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Martyred for the Gospel

Martyred for the Gospel
The burning of Tharchbishop of Cant. D. Tho. Cranmer in the town dich at Oxford, with his hand first thrust into the fyre, wherwith he subscribed before. [Click on the picture to see Cranmer's last words.]

Collect of the Day

The Fifth Sunday after the Epiphany.
The Collect.

O LORD, we beseech thee to keep thy Church and household continually in thy true religion; that they who do lean only upon the hope of thy heavenly grace may evermore be defended by thy mighty power; through Jesus Christ our Lord. Amen.

Daily Bible Verse

Thursday, August 09, 2012

A Short Testimony: Why I Became a Calvinist

[Nota bene:  I have removed the name of the person I messaged in Facebook because it is not an essential point to know in regards to my response to the question of why I became a Calvinist.  I am not big on testimonies but this seems to come up often so here is another explanation.  --Charlie J. Ray]

Hi XXXX,

The WHNT?  I'm not sure what you're referring to there, XXXXX.  But my story is a long one.  I grew up here in the South, the Bible belt.  I've been reading the KJV since I was 8 and I learned the Lord's prayer in school from the first grade onward.

My parents were not Christians or church goers but I visited many churches over the years.  We moved from Georgia to Alabama and then to Florida where I came into contact with the Presbyterian church here in Wauchula, Florida.  In 1976 or so that church pulled out of the Presbyterian Church USA over women's ordination and went with the Presbyterian Church in America.  The PCUSA now ordains homosexuals--which is what women's ordination naturally leads to.

Anyway, to answer your question, it was reading the Bible from cover to cover for many years that laid the foundation for my belief in God's absolute sovereignty over all things.  At first, I fell away from my faith during my early adulthood.  Then at age 25 I visited a pentecostal church here.  It was an Assemblies of God church.  I thought that they believed in miracles because they believed in God's sovereignty.  How wrong I was.  It took me many years to see that that was far from the truth.  The idea that God needs our cooperation to do a miracle or heal is just silly....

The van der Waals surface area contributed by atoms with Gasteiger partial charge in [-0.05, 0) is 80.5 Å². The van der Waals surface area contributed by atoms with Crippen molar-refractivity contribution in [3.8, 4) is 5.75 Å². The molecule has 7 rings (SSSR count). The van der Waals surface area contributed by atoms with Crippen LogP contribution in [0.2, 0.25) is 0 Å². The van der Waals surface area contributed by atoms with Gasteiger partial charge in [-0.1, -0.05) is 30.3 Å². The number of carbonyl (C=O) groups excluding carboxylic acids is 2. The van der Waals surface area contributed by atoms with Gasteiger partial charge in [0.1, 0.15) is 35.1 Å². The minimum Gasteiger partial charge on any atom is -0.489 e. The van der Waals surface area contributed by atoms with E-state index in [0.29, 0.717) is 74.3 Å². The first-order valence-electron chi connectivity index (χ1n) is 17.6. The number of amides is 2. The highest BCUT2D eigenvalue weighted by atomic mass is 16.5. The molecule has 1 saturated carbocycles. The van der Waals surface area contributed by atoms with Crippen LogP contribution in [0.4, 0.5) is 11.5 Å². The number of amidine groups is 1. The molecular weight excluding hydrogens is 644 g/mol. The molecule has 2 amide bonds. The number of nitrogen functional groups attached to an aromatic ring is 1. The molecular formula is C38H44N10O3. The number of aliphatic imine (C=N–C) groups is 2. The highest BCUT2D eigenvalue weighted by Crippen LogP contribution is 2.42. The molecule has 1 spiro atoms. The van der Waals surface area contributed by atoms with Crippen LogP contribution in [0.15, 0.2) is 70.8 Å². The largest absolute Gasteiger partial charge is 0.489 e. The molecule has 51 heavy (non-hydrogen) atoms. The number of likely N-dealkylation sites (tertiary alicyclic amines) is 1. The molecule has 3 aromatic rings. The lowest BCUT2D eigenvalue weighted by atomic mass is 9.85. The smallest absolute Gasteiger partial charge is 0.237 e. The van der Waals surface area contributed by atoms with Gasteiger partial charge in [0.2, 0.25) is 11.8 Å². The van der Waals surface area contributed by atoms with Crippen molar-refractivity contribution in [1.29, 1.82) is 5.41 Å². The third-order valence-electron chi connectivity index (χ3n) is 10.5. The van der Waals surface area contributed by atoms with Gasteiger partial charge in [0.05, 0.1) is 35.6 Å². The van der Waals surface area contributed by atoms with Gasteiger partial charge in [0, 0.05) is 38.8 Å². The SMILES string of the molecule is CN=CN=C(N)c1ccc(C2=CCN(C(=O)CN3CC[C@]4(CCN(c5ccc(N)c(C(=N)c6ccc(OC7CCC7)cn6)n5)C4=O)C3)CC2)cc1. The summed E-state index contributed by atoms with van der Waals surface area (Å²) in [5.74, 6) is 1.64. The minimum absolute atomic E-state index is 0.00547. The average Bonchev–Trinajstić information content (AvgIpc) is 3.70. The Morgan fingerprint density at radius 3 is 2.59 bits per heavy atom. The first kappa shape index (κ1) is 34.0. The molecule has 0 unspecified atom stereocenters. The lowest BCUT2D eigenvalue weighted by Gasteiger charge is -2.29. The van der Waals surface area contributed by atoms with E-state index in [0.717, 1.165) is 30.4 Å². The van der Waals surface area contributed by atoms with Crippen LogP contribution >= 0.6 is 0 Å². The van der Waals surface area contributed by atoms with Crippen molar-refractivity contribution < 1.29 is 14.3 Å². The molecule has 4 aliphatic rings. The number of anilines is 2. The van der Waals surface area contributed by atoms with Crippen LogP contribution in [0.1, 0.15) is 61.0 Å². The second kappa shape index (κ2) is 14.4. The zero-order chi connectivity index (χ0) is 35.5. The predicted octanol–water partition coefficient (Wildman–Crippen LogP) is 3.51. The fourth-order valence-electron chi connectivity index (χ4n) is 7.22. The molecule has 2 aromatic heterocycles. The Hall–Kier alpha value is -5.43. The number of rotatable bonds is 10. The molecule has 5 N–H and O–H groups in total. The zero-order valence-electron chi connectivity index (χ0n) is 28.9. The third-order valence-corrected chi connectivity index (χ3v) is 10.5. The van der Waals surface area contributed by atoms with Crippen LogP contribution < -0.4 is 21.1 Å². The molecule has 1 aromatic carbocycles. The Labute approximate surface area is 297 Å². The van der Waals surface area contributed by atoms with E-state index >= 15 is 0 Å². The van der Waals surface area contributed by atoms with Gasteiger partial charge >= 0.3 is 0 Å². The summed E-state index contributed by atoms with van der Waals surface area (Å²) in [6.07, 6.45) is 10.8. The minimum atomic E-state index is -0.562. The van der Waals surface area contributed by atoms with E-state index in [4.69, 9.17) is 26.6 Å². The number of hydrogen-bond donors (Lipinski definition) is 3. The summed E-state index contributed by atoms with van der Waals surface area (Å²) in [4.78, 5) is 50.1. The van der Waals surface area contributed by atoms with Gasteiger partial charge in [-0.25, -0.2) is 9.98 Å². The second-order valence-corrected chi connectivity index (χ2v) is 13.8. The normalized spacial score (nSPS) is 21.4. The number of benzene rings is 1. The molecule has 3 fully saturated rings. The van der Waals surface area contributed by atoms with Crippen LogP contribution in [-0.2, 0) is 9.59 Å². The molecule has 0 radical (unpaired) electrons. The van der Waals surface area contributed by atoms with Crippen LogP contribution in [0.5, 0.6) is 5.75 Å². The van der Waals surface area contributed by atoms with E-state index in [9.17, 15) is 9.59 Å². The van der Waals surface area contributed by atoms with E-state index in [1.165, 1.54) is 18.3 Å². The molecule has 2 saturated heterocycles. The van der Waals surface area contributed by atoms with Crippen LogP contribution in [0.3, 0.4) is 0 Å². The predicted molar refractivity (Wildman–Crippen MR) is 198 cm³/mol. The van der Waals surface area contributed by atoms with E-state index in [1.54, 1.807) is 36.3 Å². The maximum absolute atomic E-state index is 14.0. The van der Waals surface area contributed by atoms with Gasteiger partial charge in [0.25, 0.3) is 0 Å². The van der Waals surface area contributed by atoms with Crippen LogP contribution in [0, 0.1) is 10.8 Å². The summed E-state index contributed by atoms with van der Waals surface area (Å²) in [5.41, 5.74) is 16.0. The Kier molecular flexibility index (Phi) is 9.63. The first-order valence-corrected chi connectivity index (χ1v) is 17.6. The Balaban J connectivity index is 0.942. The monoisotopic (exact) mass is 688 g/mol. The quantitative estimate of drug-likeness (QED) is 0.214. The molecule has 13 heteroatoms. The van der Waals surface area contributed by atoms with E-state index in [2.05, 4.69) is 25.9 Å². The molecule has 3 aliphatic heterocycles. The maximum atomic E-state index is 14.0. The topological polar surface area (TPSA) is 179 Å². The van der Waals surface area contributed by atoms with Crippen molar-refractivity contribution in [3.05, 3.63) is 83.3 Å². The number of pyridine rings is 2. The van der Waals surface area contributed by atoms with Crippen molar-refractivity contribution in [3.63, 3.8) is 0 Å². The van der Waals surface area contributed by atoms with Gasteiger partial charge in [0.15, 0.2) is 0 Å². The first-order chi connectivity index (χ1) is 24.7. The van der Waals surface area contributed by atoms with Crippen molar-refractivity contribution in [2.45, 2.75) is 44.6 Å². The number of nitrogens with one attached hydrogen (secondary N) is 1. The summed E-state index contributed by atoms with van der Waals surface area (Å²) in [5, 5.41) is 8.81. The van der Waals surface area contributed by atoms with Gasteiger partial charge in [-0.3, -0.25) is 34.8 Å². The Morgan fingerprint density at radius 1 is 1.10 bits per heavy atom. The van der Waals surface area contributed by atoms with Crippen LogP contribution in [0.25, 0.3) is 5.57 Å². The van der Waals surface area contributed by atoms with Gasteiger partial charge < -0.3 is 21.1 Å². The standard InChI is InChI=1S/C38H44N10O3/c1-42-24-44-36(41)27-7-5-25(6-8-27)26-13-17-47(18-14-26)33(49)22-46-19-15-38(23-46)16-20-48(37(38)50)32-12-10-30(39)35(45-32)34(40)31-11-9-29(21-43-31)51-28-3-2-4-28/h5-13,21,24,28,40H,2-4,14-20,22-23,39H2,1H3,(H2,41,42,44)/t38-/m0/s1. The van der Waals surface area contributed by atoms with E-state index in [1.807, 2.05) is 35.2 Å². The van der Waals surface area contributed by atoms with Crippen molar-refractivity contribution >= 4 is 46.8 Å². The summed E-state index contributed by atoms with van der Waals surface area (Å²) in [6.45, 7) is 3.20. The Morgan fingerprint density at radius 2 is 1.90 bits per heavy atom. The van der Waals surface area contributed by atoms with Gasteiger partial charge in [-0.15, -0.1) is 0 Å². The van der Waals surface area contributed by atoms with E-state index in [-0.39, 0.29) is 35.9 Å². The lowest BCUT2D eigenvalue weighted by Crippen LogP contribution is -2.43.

Anyway, to make a long story short, I felt called to ministry and matriculated at an Assemblies of God college in Lakeland, Florida where we read J. I. Packer's book, Knowing God.  That piqued my interest and even as a child I had questioned why God had allowed my father to die when I was 12.  I remember reading the Encyclopedia Britannica article on the issue of predestination and the debate between the supralapsarians and the infralapsarians and how the Remonstrants or Arminians had arisen from that debate.

I wasn't ready yet to admit that Arminianism was wrong since I had been caught up in the A/G.  But I did question the Arminian view of Romans 9 and John 3, 6 and other places. 

I went on to Asbury Seminary, a Wesleyan Arminian and holiness school.  While there I heard Dr. Jerry Walls argue in a Christian philosophy class that compatibilism was false and "libertarian free will" was true.  But I knew just enough to know that neither Calvin nor Luther believed in free will and this seemed blatantly contradictory to God's sovereignty over evil.  I was rejecting Walls' view already.